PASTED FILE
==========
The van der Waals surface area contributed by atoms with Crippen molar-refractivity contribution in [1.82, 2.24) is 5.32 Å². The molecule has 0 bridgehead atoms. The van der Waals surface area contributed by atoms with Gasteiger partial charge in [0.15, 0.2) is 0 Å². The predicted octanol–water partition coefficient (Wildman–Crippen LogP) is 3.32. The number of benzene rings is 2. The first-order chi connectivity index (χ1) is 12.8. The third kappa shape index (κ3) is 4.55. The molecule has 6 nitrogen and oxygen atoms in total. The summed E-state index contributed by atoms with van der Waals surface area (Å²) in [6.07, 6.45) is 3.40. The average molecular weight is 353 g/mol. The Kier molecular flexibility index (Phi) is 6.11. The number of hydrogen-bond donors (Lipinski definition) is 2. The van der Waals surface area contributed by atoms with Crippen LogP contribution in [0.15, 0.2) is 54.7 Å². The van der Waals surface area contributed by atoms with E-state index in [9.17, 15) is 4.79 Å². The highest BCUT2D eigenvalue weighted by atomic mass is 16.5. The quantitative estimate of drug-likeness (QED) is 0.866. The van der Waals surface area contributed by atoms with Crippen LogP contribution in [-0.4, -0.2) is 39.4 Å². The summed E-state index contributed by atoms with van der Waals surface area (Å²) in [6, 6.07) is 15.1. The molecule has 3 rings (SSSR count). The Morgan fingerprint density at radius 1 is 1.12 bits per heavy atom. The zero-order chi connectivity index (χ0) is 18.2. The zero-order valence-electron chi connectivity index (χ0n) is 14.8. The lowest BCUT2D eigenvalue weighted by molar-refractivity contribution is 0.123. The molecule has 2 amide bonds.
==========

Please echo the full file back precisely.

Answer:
The van der Waals surface area contributed by atoms with Crippen molar-refractivity contribution in [1.82, 2.24) is 5.32 Å². The molecule has 0 bridgehead atoms. The van der Waals surface area contributed by atoms with Gasteiger partial charge in [0.15, 0.2) is 0 Å². The predicted octanol–water partition coefficient (Wildman–Crippen LogP) is 3.32. The number of benzene rings is 2. The first-order chi connectivity index (χ1) is 12.8. The third kappa shape index (κ3) is 4.55. The molecule has 6 nitrogen and oxygen atoms in total. The summed E-state index contributed by atoms with van der Waals surface area (Å²) in [6.07, 6.45) is 3.40. The average molecular weight is 353 g/mol. The Kier molecular flexibility index (Phi) is 6.11. The number of hydrogen-bond donors (Lipinski definition) is 2. The van der Waals surface area contributed by atoms with Crippen LogP contribution in [0.15, 0.2) is 54.7 Å². The van der Waals surface area contributed by atoms with E-state index in [9.17, 15) is 4.79 Å². The highest BCUT2D eigenvalue weighted by atomic mass is 16.5. The quantitative estimate of drug-likeness (QED) is 0.866. The van der Waals surface area contributed by atoms with Crippen LogP contribution in [-0.4, -0.2) is 39.4 Å². The summed E-state index contributed by atoms with van der Waals surface area (Å²) in [6, 6.07) is 15.1. The molecule has 3 rings (SSSR count). The Morgan fingerprint density at radius 1 is 1.12 bits per heavy atom. The zero-order chi connectivity index (χ0) is 18.2. The zero-order valence-electron chi connectivity index (χ0n) is 14.8. The lowest BCUT2D eigenvalue weighted by molar-refractivity contribution is 0.123. The molecule has 2 amide bonds.